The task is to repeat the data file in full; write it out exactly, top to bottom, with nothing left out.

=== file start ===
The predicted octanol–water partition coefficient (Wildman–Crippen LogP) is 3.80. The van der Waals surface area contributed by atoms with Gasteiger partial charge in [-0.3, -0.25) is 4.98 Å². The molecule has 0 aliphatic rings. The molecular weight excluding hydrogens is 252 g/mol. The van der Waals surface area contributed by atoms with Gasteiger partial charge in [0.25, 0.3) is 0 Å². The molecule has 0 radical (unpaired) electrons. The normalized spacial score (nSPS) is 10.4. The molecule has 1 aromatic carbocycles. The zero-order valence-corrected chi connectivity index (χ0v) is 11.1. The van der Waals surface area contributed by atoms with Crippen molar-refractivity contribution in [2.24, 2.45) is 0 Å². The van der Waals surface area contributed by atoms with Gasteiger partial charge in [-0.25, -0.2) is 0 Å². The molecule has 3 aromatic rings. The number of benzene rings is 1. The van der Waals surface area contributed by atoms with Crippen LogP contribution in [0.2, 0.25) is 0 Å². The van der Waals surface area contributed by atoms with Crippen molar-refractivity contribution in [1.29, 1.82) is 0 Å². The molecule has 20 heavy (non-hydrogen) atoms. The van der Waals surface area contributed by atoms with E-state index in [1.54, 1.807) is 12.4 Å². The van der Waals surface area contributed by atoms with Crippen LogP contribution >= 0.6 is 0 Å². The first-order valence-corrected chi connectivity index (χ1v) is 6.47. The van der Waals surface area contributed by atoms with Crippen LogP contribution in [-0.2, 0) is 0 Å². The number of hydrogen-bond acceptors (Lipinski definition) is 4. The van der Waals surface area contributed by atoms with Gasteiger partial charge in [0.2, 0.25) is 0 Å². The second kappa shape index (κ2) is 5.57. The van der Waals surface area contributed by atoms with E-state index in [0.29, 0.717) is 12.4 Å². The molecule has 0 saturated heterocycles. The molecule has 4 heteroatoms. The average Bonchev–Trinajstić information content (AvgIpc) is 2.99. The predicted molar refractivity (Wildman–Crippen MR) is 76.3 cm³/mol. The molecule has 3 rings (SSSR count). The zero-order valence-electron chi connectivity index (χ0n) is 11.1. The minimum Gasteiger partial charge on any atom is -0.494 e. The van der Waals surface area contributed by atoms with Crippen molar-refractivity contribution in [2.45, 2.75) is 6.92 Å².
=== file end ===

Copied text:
The predicted octanol–water partition coefficient (Wildman–Crippen LogP) is 3.80. The van der Waals surface area contributed by atoms with Gasteiger partial charge in [-0.3, -0.25) is 4.98 Å². The molecule has 0 aliphatic rings. The molecular weight excluding hydrogens is 252 g/mol. The van der Waals surface area contributed by atoms with Gasteiger partial charge in [0.25, 0.3) is 0 Å². The molecule has 0 radical (unpaired) electrons. The normalized spacial score (nSPS) is 10.4. The molecule has 1 aromatic carbocycles. The zero-order valence-corrected chi connectivity index (χ0v) is 11.1. The van der Waals surface area contributed by atoms with Crippen molar-refractivity contribution in [2.24, 2.45) is 0 Å². The van der Waals surface area contributed by atoms with Gasteiger partial charge in [-0.25, -0.2) is 0 Å². The molecule has 3 aromatic rings. The number of benzene rings is 1. The van der Waals surface area contributed by atoms with Crippen LogP contribution in [0.2, 0.25) is 0 Å². The van der Waals surface area contributed by atoms with Crippen molar-refractivity contribution in [1.29, 1.82) is 0 Å². The molecule has 20 heavy (non-hydrogen) atoms. The van der Waals surface area contributed by atoms with E-state index in [1.54, 1.807) is 12.4 Å². The van der Waals surface area contributed by atoms with Crippen LogP contribution >= 0.6 is 0 Å². The first-order valence-corrected chi connectivity index (χ1v) is 6.47. The van der Waals surface area contributed by atoms with Crippen LogP contribution in [-0.2, 0) is 0 Å². The number of hydrogen-bond acceptors (Lipinski definition) is 4. The van der Waals surface area contributed by atoms with Gasteiger partial charge in [0.2, 0.25) is 0 Å². The second kappa shape index (κ2) is 5.57. The van der Waals surface area contributed by atoms with E-state index in [0.29, 0.717) is 12.4 Å². The molecule has 0 saturated heterocycles. The molecule has 4 heteroatoms. The average Bonchev–Trinajstić information content (AvgIpc) is 2.99. The predicted molar refractivity (Wildman–Crippen MR) is 76.3 cm³/mol. The molecule has 3 rings (SSSR count). The zero-order valence-electron chi connectivity index (χ0n) is 11.1. The minimum Gasteiger partial charge on any atom is -0.494 e. The van der Waals surface area contributed by atoms with Crippen molar-refractivity contribution in [2.45, 2.75) is 6.92 Å².